We're full of it. At least that's what Princeton philosopher Harry Frankfurt thinks of the way we communicate. But after reading this odd little book, you can't help but wonder if he's full of it, too.
What are we to make of this minor work? It's tiny, at just 68 pages; perhaps Frankfurt has simply published his go-to lecture. But his minimalism has caught on, and apparently people are willing to part with a 10-spot on the allure of the title alone.
I've been fascinated lately with the idea that Americans don't want to accept facts -- they're smarter than all that book-learnin' -- so I was intrigued. And Frankfurt does elaborate on why we find ourselves at this strange, anti-intellectual moment. The BSer, you see, doesn't worry about truth, for he is sincere. He actually believes he knows what he's talking about, which is why BSing is not the same as lying. "These 'antirealist' doctrines," Frankfurt writes, "undermine confidence in the value of disinterested efforts to determine what is true and what is false..." This, he believes, leads to vast swaths of people for whom truth is not important. Maddeningly enough, however, the closest Frankfurt will come to placing his theory in current reality is when he writes, "The realms of advertising and of public relations, and the nowadays closely related realm of politics, are replete with instances of [BS] so unmitigated that they can serve among the most indisputable and classic paradigms of the concept." It would be more fun if he'd name names -- I can think of a few politicians and pundits who could fill chapters.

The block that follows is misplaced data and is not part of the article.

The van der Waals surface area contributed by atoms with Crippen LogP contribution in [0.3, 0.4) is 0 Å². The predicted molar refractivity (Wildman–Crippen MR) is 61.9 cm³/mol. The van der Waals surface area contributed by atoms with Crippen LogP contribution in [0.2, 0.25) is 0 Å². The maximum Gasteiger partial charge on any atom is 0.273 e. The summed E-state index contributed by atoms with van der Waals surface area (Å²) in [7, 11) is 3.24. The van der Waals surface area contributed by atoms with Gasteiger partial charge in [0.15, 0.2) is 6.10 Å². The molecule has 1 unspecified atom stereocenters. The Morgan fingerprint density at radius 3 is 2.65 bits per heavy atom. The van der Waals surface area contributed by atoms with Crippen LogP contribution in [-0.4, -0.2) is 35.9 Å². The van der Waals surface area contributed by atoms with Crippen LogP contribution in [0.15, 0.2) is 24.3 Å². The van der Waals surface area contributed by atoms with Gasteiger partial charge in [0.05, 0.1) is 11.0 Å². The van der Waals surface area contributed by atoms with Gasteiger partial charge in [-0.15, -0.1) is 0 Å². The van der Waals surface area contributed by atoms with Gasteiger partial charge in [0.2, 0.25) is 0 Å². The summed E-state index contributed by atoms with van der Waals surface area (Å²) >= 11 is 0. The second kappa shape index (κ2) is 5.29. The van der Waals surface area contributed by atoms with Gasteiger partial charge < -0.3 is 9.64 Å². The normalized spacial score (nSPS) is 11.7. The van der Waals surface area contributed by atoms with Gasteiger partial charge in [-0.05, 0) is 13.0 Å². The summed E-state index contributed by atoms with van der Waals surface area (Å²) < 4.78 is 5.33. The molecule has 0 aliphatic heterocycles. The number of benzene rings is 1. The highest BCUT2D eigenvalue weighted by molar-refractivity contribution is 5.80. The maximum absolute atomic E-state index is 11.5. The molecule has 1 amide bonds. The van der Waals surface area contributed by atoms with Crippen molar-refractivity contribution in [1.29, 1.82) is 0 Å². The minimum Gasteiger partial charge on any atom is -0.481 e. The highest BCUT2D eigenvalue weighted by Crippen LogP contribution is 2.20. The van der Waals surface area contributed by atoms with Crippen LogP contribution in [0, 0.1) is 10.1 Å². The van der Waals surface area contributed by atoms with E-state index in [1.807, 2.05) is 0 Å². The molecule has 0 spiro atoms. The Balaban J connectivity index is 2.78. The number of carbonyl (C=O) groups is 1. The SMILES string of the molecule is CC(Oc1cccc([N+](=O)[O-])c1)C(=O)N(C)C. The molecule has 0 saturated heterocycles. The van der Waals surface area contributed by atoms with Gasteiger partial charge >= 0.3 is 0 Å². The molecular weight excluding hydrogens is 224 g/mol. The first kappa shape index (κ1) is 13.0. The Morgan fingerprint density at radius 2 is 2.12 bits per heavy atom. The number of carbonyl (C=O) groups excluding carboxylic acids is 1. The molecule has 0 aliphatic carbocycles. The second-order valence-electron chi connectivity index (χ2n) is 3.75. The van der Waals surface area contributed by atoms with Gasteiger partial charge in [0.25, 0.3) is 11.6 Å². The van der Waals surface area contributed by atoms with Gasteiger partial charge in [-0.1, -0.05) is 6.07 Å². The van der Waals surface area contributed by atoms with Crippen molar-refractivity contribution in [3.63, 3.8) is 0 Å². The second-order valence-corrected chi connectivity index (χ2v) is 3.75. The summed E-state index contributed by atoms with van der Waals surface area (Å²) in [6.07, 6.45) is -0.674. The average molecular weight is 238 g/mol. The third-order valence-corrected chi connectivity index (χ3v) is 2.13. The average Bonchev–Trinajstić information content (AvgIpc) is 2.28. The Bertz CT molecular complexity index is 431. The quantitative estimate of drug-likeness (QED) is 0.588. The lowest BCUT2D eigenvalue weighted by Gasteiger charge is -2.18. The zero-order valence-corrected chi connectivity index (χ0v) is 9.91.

As I made my way about halfway through his book -- in about 20 minutes -- I began to wonder if he might be testing out some theory dreamed up over one too many cognacs with his tweed-jacketed colleagues. Could his book be an attempt to prove that we are so conditioned to accept BS that we'll even buy a 68-page hardback and discuss it with friends, all without ever getting that the joke's on us? I don't really think so, because he does seem to want to open a new discussion with his pithy observation. But in the end, that's all it is -- an observation one might toss off at a cocktail party.
Somebody really could write a book on this subject; it's a shame that Frankfurt didn't.